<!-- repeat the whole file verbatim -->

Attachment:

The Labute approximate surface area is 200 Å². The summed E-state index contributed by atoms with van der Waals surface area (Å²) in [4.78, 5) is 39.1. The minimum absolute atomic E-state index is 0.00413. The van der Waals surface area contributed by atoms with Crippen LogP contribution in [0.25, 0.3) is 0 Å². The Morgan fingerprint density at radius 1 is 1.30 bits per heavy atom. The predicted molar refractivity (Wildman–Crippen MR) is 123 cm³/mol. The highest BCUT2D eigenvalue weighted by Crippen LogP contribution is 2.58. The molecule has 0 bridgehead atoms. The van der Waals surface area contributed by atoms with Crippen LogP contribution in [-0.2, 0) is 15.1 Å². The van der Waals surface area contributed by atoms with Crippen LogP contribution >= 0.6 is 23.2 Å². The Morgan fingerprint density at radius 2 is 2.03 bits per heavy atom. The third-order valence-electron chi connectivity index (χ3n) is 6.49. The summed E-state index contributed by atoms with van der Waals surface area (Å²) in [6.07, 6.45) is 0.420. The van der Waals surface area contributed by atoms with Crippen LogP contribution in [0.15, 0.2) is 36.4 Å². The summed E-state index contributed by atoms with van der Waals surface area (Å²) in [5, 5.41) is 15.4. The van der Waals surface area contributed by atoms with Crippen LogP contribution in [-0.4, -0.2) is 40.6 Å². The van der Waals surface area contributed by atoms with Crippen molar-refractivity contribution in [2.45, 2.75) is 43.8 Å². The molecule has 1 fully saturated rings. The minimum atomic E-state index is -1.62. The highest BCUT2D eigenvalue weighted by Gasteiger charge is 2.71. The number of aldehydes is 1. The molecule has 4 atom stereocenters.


The Labute approximate surface area is 200 Å². The summed E-state index contributed by atoms with van der Waals surface area (Å²) in [4.78, 5) is 39.1. The minimum absolute atomic E-state index is 0.00413. The van der Waals surface area contributed by atoms with Crippen LogP contribution in [0.25, 0.3) is 0 Å². The Morgan fingerprint density at radius 1 is 1.30 bits per heavy atom. The predicted molar refractivity (Wildman–Crippen MR) is 123 cm³/mol. The highest BCUT2D eigenvalue weighted by Crippen LogP contribution is 2.58. The molecule has 0 bridgehead atoms. The van der Waals surface area contributed by atoms with Crippen LogP contribution in [-0.2, 0) is 15.1 Å². The van der Waals surface area contributed by atoms with Crippen LogP contribution >= 0.6 is 23.2 Å². The Morgan fingerprint density at radius 2 is 2.03 bits per heavy atom. The third-order valence-electron chi connectivity index (χ3n) is 6.49. The summed E-state index contributed by atoms with van der Waals surface area (Å²) in [6.07, 6.45) is 0.420. The van der Waals surface area contributed by atoms with Crippen LogP contribution in [0.15, 0.2) is 36.4 Å². The summed E-state index contributed by atoms with van der Waals surface area (Å²) in [5, 5.41) is 15.4. The van der Waals surface area contributed by atoms with Crippen LogP contribution in [-0.4, -0.2) is 40.6 Å². The van der Waals surface area contributed by atoms with Crippen molar-refractivity contribution in [2.45, 2.75) is 43.8 Å². The molecule has 1 fully saturated rings. The minimum atomic E-state index is -1.62. The highest BCUT2D eigenvalue weighted by Gasteiger charge is 2.71. The number of aldehydes is 1. The molecule has 4 atom stereocenters.